Rather than attempt to break down every movement (that’s what your coach is for!) I will let you in on some of the best tricks I learned from Marshall, and a few other top level guys.

Great example of the “tilt” on the farmers walk.

Farmers walk: Take a grip as far back as possible on the handle, this will cause the rails to tip forward, and will give you a mechanical advantage, having the weight force your body forward. This will increase your speed greatly. For the vast majority, farmers walk is limited by your grip, so the faster you move, the better you’ll do. Exceptions to this are very long rails, and old oxygen cylinders filled with sand (which are common at competitions) as the length can cause the nose to tip so far forward, that it hits the ground.

Super Yoke: One of the biggest amateur mistakes on the yoke is people trying to stabilize the counter swing. When you get moving, like the farmers walk you want to have a forward lean, and rather than try to balance it, keep the lean and motor forward and give the yoke no option but to go forward.

Log press: There are 2 methods to pressing: pressing for speed and reps and pressing a heavy weight. Pressing for reps is the most common in amateur events. When going for reps with a lighter log, to cheat an extra 2-4 reps, you can use momentum to your advantage. The goal is to do something akin to a muscle snatch. You will drive the log hard to start, kind of like a explosive bent over row, transfer the momentum upright, and never stop the movement. Starting at 55 seconds, here is a great example.

 

Atlas stones: After the initial pick and sit, change the position of your arms. One at a time bring them from around the side of the stone. To over top of the stone. This will allow for a much greater extension.

Example of full extension

Tire Flip: There are 2 ways to flip a tire depending on it’s size. For lower, lighter tires smaller tires you’re going to square up to the tire similar to a medium stance sumo deadlift. You’re going to initiate the pull and transfer to your knee and push. Starting at 1:42 you can see here the distinct differences.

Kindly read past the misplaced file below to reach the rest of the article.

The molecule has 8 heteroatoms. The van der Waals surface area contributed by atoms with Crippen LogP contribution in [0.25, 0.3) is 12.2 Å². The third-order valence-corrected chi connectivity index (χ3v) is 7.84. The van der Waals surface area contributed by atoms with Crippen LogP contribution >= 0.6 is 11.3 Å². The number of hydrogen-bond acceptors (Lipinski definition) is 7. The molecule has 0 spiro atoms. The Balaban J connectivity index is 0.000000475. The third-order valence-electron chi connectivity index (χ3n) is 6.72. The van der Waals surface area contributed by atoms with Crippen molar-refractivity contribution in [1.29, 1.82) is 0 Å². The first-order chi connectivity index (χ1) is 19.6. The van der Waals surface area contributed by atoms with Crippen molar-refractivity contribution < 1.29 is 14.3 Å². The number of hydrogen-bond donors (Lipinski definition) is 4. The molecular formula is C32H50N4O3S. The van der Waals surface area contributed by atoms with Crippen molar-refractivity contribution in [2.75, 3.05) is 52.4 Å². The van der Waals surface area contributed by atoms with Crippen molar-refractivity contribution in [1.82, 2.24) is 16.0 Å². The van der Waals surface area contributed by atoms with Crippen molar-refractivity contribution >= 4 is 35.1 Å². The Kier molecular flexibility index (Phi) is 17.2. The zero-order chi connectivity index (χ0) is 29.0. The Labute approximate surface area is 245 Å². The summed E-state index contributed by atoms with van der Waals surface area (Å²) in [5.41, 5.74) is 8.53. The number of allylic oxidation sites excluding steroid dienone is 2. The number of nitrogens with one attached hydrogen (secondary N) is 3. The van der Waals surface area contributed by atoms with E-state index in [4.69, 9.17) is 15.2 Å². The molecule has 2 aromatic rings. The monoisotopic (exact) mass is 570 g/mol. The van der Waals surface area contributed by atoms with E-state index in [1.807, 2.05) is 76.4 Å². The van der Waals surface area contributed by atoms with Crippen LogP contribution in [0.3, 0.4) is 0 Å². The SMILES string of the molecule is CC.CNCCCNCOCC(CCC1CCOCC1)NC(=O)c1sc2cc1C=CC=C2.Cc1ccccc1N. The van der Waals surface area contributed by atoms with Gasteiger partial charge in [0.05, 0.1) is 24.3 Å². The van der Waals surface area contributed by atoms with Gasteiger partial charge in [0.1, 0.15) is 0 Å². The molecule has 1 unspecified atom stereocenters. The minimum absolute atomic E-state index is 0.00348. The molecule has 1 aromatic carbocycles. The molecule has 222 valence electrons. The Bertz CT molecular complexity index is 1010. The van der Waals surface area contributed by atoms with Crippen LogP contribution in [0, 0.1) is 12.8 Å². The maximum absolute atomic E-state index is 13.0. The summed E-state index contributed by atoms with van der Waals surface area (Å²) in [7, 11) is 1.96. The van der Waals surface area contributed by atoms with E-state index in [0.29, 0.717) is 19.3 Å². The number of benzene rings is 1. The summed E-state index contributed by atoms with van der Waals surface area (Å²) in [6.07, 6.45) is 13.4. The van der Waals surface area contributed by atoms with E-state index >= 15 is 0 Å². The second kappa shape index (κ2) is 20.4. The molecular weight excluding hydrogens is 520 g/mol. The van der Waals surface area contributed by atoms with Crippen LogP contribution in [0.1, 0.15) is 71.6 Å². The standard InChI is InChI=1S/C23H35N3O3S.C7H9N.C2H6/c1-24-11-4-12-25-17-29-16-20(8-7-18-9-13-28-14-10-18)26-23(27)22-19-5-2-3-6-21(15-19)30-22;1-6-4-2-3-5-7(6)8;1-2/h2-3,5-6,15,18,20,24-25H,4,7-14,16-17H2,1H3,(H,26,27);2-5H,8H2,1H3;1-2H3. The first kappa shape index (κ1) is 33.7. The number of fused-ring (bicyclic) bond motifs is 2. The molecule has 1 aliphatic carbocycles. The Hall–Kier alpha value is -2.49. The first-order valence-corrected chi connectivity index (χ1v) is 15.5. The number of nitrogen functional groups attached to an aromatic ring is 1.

Truck pull:

  • Toes should be pointed in
  • Rock climbing shoes are essential for grip.
  • Drive with legs, arms pull but mostly guide.
  • Take shorter, choppier steps and keep your feet moving.
  • Use a mental or vocal cadence to keep your rhythm. I always used “and now 1-2 and now 1-2”.

My last, and perhaps most important advice to you is this:

Register for a competition!

Do it! It doesn’t matter if you’re 50, under 200lbs, or think you can’t do it. They are super fun and nothing gets your training in line like a comp. Whenever I’ve competed, or even gone to comps, the guys are always super friendly and supportive. You typically see guys genuinely cheer on their rivals, and even handling for them. It’s also a great place to mingle with guys who have a lot more experience than you, and link up for some training sessions. The reality is you probably won’t win, but the experience, getting familiar with an actual event, will get you way more prepared for when you are actually strong enough to win a comp. They are also tremendously satisfying. Your friends and family come out, and because the general populations perception of strength feats is very off, they will likely think you are just as good as the guys on TV. You’ll also get some unreal pics for Facebook, and the ladies will be SUPER IMPRESSED.